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Commentary: An Elusive and Deceptive Tachycardia
In the electrophysiology (EP) field, many of us have become accustomed to pattern recognition, and during EP procedures, hoofbeats are usually caused by horses and not zebras. There are zebras around in all of our EP laboratories, however, and, thus, staying attuned to them can make all the difference in correctly interpreting an unusual arrhythmia and achieving the completion of a successful procedure.
In this particular case, a wide complex tachycardia was induced with atrioventricular (AV) dissociation during tachycardia, with no ventriculoatrial (VA) conduction evident prior to the initiation of tachycardia. These findings (i.e. wide complex tachycardia, AV dissociation during tachycardia and no VA conduction at baseline) would lead most of us to initially place ventricular tachycardia at positions 1, 2, and 3 of our differential diagnosis. In this case, however, the author astutely noted the patient’s history of narrow complex tachycardia on Holter monitoring, as well as the relatively narrow QRS and very short/negative HV interval during the tachycardia, which pointed them to the correct diagnosis of a nodo-fascicular/ventricular pathway supporting the tachycardia. Unfortunately, in this particular case, the tachycardia was not sufficiently inducible and sustained to allow for full maneuvers to determine mechanism; however, the tachycardia was successfully ablated with slow pathway ablation.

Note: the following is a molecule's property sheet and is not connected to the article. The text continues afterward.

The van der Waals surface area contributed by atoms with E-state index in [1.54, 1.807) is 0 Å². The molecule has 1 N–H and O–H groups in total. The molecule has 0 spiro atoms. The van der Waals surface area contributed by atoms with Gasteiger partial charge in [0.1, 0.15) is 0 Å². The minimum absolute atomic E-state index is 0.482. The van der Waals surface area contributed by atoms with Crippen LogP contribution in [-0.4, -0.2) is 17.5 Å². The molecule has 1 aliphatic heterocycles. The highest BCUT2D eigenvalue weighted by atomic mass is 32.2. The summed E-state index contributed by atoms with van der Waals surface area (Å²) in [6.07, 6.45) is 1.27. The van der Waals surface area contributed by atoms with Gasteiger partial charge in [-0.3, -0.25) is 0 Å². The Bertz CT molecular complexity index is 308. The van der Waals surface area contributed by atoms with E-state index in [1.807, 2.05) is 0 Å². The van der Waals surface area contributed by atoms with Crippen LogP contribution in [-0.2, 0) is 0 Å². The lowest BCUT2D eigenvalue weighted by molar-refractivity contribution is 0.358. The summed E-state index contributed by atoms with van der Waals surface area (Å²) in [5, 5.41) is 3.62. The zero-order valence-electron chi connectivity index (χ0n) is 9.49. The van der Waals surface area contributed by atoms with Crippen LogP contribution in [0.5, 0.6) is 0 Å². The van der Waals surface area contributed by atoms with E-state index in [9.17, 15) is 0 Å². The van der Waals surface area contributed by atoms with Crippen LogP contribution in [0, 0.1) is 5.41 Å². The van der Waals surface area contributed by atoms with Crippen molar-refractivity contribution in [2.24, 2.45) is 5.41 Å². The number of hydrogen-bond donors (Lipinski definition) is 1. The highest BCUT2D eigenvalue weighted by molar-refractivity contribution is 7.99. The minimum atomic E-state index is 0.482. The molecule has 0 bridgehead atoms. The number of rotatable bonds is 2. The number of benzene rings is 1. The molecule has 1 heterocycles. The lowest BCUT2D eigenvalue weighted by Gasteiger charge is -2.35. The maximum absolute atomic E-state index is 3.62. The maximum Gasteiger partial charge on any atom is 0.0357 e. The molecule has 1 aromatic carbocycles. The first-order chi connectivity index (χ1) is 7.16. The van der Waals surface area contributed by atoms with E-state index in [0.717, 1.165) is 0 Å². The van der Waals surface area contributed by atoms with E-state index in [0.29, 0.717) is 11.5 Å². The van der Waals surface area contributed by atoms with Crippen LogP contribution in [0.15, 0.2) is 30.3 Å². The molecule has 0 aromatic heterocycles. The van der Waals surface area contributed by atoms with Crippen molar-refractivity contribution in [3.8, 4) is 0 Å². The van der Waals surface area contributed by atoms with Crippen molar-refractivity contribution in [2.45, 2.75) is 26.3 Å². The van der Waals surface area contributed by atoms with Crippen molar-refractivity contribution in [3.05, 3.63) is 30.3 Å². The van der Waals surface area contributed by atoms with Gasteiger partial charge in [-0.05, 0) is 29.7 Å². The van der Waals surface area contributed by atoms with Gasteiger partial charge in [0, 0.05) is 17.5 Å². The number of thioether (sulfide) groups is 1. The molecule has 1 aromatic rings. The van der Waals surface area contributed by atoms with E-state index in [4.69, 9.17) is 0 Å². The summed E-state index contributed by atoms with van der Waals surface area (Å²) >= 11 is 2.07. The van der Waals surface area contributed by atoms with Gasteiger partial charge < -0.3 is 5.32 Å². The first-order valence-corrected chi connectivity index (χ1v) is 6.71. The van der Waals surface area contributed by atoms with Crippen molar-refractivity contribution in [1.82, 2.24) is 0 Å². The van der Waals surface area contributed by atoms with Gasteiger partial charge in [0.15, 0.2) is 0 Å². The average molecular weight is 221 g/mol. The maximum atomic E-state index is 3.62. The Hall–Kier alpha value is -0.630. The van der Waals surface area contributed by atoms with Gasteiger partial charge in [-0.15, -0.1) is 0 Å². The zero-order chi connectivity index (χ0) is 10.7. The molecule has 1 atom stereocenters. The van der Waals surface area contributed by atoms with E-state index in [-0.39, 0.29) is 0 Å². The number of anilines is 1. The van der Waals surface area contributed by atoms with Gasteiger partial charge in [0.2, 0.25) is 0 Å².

Many of us in EP might go through our entire careers and never see a nodo-fascicular or nodo-ventricular pathway-mediated tachycardia in our EP laboratory. Others might occasionally actually have one of these cases in their EP laboratory, but not “see it” or realize its significance, because we don’t think of it in our differential diagnosis. So remember, zebras are out there!
E. Kevin Heist, scMD, PhD, FACC, FHRS
Associate Professor of Medicine
Cardiac Arrhythmia Service
Harvard Medical School, Massachusetts General Hospital
GRB 109, 55 Fruit Street
Boston, MA 02114